But the Bible clearly teaches a recent creation of both the heavens and the earth, so Christians have often tried to reinterpret this doctrine to accommodate the long ages required by radioactive dating.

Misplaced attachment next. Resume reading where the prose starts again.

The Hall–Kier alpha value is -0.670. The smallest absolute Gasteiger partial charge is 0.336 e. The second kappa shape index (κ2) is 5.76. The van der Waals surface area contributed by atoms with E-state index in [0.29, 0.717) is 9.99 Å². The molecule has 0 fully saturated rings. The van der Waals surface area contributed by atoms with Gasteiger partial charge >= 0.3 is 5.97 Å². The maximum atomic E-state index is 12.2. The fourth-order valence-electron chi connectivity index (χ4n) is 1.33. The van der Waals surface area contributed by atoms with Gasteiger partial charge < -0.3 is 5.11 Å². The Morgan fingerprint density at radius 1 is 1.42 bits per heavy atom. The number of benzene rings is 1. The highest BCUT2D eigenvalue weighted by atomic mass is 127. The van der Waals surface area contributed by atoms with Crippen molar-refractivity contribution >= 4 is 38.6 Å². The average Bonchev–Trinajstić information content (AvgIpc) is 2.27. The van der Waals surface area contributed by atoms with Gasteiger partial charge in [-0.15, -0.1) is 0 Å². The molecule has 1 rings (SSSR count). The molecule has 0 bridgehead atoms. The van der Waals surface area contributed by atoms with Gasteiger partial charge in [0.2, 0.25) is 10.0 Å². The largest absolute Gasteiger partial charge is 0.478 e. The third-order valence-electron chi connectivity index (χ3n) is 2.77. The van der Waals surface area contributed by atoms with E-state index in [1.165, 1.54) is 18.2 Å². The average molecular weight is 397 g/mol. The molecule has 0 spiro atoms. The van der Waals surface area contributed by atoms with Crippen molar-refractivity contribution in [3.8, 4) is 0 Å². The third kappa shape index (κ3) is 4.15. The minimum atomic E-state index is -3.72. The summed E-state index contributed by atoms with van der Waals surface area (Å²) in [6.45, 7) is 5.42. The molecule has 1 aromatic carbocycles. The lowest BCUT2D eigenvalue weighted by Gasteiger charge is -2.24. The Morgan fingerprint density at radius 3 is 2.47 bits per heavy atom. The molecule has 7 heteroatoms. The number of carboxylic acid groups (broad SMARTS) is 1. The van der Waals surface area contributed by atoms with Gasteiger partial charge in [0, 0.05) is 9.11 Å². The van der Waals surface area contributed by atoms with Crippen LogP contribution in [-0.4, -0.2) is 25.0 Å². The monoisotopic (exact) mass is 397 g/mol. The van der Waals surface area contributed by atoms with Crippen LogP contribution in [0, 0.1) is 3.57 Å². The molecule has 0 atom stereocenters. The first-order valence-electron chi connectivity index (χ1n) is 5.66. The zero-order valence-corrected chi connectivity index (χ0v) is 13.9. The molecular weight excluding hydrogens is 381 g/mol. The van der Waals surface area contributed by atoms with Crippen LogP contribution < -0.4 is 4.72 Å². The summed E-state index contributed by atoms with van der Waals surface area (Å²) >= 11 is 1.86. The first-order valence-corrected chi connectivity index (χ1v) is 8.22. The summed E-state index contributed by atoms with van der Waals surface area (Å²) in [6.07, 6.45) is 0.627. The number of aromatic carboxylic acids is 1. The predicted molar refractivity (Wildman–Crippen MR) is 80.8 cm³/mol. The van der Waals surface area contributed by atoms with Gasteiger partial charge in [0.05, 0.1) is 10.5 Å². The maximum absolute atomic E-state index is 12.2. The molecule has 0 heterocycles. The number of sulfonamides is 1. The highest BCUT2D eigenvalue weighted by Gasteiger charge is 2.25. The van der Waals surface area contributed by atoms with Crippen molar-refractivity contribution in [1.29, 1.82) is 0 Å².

In this paper, Whitney developed the evidences for a young earth based on: (1) influx of sodium and other chemicals into the ocean; (2) depletion of the land by leaching; (3) sedimentation rates; (4) build-up of helium in the atmosphere; (5) disintegration of comets; (6) influx of meteorites and their nickel-iron contents on the earth; and (7) efflux of water from earth's interior by volcanism. Whitney then added a brief critique of the assumptions in radioactive dating.My first book, (published in 1946), had briefly questioned the reliability of radioactive dating, but also had allowed for the gap theory.But then I read Burdick's paper and was convinced that such a compromise was unnecessary scientifically.Before the discovery of radioactivity, this usually meant arguing against the evidences from crustal cooling, sedimentation rates, or salt influx in the oceans.The development of radiometric dating during the early decades of the 20th century, however, soon displaced all these arguments, since the latter method seemed to allow much more time for evolution.He commented on the many discordances in results, the problem of separating "common lead" from radiogenic lead, the possibility that some of the supposed radiogenic elements could have been added either before or after deposition, the possibility of changes in disintegration rates, the possibility of selective leaching, and the many conflicts with previously assumed geologic ages. Whitney published many other papers, as well as two small books, all advocating recent creation and flood geology.He was even able to get at least one paper included in the Reports of the Committee on Geologic Time (he was on good terms with Professor Lane) and in the There were a few others in the old Creation-Deluge Society (which I joined in 1943) who believed in recent creation, but the next important article—so far as I know—was one by geologist Clifford Burdick, entitled "The Radioactive Time Theory and Recent Trends in Methods of Reckoning Geologic Time." The paper had been written earlier, but was finally published in 1946, in volume 1 of a short-lived journal established by the "old-earthers" who had taken over the Creation-Deluge Society.Find additional lessons, activities, videos, and articles that focus on relative and absolute dating.The dating of rocks by the radioactive decay of certain minerals is undoubtedly the main argument today for the dogma of an old earth.By dating these surrounding layers, they can figure out the youngest and oldest that the fossil might be; this is known as "bracketing" the age of the sedimentary layer in which the fossils occur.Teach your students about absolute dating: Determining age of rocks and fossils, a classroom activity for grades 9-12.